[1] "Mean relative difference: 1.110223e-15"
all.equal(e2$vectors %*% diag(e2$values) %*% t(e2$vectors), x, tol=0)
[1] "Mean relative difference: 9.069735e-16"

          [,1]       [,2]          [,3] [,4] [,5]
[1,] -0.2886751  0.0000000  8.164966e-01    0 -0.5
[2,] -0.2886751  0.7071068 -4.082483e-01    0 -0.5
[3,] -0.2886751 -0.7071068 -4.082483e-01    0 -0.5
[4,]  0.0000000  0.0000000  0.000000e+00   -1  0.0
[5,] -0.8660254  0.0000000 -6.106227e-16    0  0.5
         [,1]          [,2]          [,3] [,4] [,5]
[1,] 0.2886751 -7.844376e-01  2.265489e-01    0 -0.5
[2,] 0.2886751  5.884158e-01  5.660684e-01    0 -0.5
[3,] 0.2886751  1.960217e-01 -7.926173e-01    0 -0.5
[4,] 0.0000000  0.000000e+00  0.000000e+00   -1  0.0
[5,] 0.8660254  4.464109e-17 -1.112441e-16    0  0.5

Bill Dunlap
TIBCO Software
wdunlap tibco.com<http://tibco.com>

On Thu, May 17, 2018 at 10:14 AM, Martin Maechler <
maechler at stat.math.ethz.ch<mailto:maechler at stat.math.ethz.ch>> wrote:

Duncan Murdoch ....
   on Thu, 17 May 2018 12:13:01 -0400 writes:

On 17/05/2018 11:53 AM, Martin Maechler wrote:
Kevin Coombes ... on Thu, 17
May 2018 11:21:23 -0400 writes:


[3] Should the documentation (man page) for "eigen" or
"mvrnorm" include a warning that the results can change
from machine to machine (or between things like 32-bit and
64-bit R on the same machine) because of difference in
linear algebra modules? (Possibly including the statement
that "set.seed" won't save you.)

The problem is that most (young?) people do not read help
pages anymore.

help(eigen) has contained the following text for years,
and in spite of your good analysis of the problem you
seem to not have noticed the last semi-paragraph:


The spectral decomposition of ‘x’ is returned as a list
with components

values: a vector containing the p eigenvalues of ‘x’,
sorted in _decreasing_ order, according to ‘Mod(values)’
in the asymmetric case when they might be complex (even
for real matrices).  For real asymmetric matrices the
vector will be complex only if complex conjugate pairs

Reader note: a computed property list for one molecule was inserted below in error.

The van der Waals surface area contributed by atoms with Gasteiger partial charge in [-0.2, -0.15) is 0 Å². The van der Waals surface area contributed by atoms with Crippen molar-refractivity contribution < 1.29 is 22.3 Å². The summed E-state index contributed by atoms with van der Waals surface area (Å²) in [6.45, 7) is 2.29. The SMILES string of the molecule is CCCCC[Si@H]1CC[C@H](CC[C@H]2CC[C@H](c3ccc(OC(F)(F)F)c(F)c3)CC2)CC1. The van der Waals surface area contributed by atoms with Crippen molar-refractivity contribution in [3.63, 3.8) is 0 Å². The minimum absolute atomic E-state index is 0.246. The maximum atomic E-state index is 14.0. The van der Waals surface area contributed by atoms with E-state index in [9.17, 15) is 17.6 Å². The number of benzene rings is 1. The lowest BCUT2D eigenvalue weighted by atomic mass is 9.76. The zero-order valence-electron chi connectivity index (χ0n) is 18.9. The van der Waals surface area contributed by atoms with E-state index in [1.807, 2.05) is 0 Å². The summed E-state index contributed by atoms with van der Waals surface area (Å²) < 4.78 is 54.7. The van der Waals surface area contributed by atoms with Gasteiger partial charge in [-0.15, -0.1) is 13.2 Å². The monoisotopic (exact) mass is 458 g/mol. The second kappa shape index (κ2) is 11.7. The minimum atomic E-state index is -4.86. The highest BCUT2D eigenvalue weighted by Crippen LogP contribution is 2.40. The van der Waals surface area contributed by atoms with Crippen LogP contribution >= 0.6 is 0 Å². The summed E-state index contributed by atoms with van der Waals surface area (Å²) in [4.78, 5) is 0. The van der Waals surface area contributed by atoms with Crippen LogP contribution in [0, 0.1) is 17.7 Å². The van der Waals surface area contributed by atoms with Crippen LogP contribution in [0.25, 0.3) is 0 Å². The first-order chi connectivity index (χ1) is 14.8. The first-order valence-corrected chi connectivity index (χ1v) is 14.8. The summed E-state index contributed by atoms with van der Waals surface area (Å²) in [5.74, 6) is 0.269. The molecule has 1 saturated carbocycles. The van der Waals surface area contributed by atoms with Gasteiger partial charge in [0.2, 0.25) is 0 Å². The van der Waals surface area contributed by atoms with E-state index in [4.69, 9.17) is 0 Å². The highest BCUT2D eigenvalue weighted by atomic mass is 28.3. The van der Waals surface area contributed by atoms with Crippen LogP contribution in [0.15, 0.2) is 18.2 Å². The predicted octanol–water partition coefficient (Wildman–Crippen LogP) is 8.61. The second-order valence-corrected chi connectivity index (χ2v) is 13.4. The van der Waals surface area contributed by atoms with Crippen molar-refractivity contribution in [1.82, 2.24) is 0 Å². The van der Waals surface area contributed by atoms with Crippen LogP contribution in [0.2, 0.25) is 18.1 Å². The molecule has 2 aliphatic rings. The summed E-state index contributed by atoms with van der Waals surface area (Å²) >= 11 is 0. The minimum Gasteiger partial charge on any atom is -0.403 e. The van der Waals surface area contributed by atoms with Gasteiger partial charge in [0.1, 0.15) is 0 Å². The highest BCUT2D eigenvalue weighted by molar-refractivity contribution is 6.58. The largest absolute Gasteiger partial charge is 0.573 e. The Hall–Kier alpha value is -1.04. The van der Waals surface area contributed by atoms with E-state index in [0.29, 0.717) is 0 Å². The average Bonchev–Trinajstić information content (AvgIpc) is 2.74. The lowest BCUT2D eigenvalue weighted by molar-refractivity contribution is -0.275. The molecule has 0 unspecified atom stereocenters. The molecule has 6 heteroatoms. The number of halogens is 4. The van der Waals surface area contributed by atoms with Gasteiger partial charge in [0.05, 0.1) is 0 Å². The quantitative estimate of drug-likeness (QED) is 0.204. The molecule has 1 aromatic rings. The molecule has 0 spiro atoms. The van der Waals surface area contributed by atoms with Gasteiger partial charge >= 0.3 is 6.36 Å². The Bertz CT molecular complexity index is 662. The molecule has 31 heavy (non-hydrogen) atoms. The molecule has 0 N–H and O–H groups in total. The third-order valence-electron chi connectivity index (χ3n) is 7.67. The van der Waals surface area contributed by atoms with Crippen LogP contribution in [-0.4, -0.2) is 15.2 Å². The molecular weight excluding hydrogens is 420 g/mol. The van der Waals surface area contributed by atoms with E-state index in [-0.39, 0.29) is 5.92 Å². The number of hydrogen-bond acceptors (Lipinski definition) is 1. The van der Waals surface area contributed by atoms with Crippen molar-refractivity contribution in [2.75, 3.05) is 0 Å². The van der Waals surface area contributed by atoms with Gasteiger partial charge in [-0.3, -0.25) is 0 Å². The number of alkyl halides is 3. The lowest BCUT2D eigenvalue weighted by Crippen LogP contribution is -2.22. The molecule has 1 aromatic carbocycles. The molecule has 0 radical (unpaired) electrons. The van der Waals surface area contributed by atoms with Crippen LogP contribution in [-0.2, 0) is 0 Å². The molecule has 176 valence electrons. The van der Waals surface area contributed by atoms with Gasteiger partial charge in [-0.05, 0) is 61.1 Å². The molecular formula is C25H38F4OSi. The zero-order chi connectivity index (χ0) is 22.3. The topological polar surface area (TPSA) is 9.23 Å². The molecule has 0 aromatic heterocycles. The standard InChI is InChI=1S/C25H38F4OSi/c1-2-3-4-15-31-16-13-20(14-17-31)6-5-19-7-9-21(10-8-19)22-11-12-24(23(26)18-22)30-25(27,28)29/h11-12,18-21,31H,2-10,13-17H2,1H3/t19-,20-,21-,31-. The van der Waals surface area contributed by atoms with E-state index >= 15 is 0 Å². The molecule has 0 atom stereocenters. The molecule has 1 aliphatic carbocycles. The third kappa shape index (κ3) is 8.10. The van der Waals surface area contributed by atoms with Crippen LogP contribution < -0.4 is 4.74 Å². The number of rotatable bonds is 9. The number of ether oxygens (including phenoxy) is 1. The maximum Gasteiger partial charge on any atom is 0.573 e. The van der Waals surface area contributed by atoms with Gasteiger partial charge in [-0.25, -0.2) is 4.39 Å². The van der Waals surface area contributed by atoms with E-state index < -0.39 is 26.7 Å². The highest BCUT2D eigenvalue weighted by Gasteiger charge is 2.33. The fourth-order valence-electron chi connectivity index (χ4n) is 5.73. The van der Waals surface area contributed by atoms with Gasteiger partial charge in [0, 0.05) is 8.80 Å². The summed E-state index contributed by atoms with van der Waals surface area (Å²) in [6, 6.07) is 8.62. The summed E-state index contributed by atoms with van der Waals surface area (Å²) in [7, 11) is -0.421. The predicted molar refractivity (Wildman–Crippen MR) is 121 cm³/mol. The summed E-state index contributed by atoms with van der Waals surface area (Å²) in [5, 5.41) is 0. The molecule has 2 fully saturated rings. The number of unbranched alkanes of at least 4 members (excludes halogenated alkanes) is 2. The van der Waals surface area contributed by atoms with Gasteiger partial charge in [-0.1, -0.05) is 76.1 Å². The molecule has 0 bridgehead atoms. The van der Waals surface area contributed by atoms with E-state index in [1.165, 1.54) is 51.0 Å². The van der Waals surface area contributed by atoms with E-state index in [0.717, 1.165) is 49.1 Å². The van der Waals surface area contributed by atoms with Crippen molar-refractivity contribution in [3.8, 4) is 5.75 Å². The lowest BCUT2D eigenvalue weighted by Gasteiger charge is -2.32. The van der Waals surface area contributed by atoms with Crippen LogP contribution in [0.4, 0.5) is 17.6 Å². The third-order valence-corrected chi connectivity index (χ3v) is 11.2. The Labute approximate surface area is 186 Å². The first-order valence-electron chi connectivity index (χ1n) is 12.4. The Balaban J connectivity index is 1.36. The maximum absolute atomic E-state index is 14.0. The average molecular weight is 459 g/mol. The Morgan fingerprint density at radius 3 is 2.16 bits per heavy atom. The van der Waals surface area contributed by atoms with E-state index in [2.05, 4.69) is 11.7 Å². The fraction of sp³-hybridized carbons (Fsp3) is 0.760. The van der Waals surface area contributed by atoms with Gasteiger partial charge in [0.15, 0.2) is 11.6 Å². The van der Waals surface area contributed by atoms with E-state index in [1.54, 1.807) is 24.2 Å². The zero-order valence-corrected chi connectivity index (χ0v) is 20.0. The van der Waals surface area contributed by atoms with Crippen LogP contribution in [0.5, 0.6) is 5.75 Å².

of eigenvalues are detected.

vectors: either a p * p matrix whose columns contain the
eigenvectors of ‘x’, or ‘NULL’ if ‘only.values’ is
‘TRUE’.  The vectors are normalized to unit length.

Recall that the eigenvectors are only defined up to a
constant: even when the length is specified they are
still only defined up to a scalar of modulus one (the
sign for real matrices).

It's not a warning but a "recall that" .. maybe because
the author already assumed that only thorough users would
read that and for them it would be a recall of something
they'd have learned *and* not entirely forgotten since

I don't think you're really being fair here: the text in
?eigen doesn't make clear that eigenvector values are not
reproducible even within the same version of R, and
there's nothing in ?mvrnorm to suggest it doesn't give
reproducible results.

Ok, I'm sorry ... I definitely did not want to be unfair.

I've always thought the remark in eigen was sufficient,  but I'm
probably wrong and we should add text explaining that it
practically means that eigenvectors are only defined up to sign
switches (in the real case) and hence results depend on the
underlying {Lapack + BLAS} libraries and therefore are platform

Even further, we could consider (optionally, by default FALSE)
using defining a deterministic scheme for postprocessing the current
output of eigen such that at least for the good cases where all
eigenspaces are 1-dimensional, the postprocessing would result
in reproducible signs, by e.g., ensuring the first non-zero
entry of each eigenvector to be positive.

MASS::mvrnorm()  and  mvtnorm::rmvnorm() both use "eigen",
whereas mvtnorm::rmvnorm()  *does* have  method = "chol" which
AFAIK does not suffer from such problems.

OTOH, the help page of MASS::mvrnorm() mentions the Cholesky
alternative but prefers eigen for better stability (without
saying more).

In spite of that, my personal recommendation would be to use

 mvtnorm::rmvnorm(.., method = "chol")

{ or the 2-3 lines of R code to the same thing without an extra
 just using rnorm(), chol() and simple matrix operations }

because in simulations I'd expect the var-cov matrix  Sigma to
be far enough away from singular for chol() to be stable.